OT - Tower of Hanoi



#7

Somewhere down the message list here was a conversation about the TofH game. I had my Intermediate Algebra students discover the pattern; calculate the number of moves for 70 disks; and the time it would take to solve it making 1-trillion moves per second (a long time).

It got me thinking (but not too much yet), what if the rules were the same, but at any step you could move 2 disks. But why stop there? How many moves will it take to solve using "m" disks if you can move at most "n" at any time? Hmmmm.

I should probably do a search on this before pressing send, but it's more fun to ponder it awhile.


#8

The first few chapters of Knuth's Concrete Mathematics explores pretty much any variation of ToH that you might like.

Without much thought, being able to move two disks of a 70-disk stack seems like it would play much like a 35 disk stack without much change in complexity.


#9

Almost simultaneous posts!

The way I thought the new rule worked was that you just can move two pieces per turn, hence you halve the number of moves.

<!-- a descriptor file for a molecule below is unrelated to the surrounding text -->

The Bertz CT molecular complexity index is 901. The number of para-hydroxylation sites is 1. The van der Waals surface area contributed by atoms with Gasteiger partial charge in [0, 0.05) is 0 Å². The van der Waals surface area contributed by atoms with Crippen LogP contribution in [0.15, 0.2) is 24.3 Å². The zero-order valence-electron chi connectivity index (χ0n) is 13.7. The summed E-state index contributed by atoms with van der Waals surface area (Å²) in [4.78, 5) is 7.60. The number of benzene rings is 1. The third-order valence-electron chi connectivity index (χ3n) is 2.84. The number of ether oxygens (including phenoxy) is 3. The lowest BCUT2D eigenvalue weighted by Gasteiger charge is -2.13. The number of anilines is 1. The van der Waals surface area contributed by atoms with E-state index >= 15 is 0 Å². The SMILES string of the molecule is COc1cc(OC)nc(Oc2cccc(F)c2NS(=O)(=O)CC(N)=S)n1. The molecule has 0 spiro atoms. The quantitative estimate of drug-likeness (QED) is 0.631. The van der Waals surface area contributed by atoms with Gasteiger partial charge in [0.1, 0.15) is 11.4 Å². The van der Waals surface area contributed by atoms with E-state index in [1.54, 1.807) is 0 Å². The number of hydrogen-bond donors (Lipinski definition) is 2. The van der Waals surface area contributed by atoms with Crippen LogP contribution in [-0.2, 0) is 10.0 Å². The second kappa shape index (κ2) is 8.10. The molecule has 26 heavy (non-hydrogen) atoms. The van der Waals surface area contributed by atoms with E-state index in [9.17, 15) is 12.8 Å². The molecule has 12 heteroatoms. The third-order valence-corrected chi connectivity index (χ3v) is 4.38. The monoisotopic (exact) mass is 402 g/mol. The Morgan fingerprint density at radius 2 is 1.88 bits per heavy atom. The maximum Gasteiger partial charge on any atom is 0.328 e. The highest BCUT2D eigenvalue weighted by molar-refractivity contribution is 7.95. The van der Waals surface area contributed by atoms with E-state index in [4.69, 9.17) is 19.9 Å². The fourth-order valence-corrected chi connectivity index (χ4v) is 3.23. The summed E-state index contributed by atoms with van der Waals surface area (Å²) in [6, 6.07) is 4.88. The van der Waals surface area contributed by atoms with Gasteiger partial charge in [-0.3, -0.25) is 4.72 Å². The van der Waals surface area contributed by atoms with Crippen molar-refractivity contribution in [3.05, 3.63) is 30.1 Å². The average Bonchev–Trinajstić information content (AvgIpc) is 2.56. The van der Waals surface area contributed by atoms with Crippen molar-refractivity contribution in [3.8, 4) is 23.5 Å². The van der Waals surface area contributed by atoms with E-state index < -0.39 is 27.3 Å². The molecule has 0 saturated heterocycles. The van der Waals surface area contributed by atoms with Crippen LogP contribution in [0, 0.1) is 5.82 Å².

I think the way you thought of it was that any two stacked pieces can be moved at once as a single piece, which acts like halving the number of pieces.

#10

Can you explain why allowing 2 disks to be moved in one step would have any effect other than halving the number of steps total?

#11

Hi,

My first guess (a 2 seconds thinking) is that:

a ToH of 30 disk with a move of 2 disks at the time is the same as a ToH of 15 disks.

a ToH of 30 disk with a move of 3 disks at the time is the same as a ToH of 10 disks.

Patrice


#12

[bashful]Yup, like I said, didn't think about it much.[\bashful] Too much on my mind to have thought rationally for more than a second.

Edited: 18 Nov 2010, 8:40 p.m.


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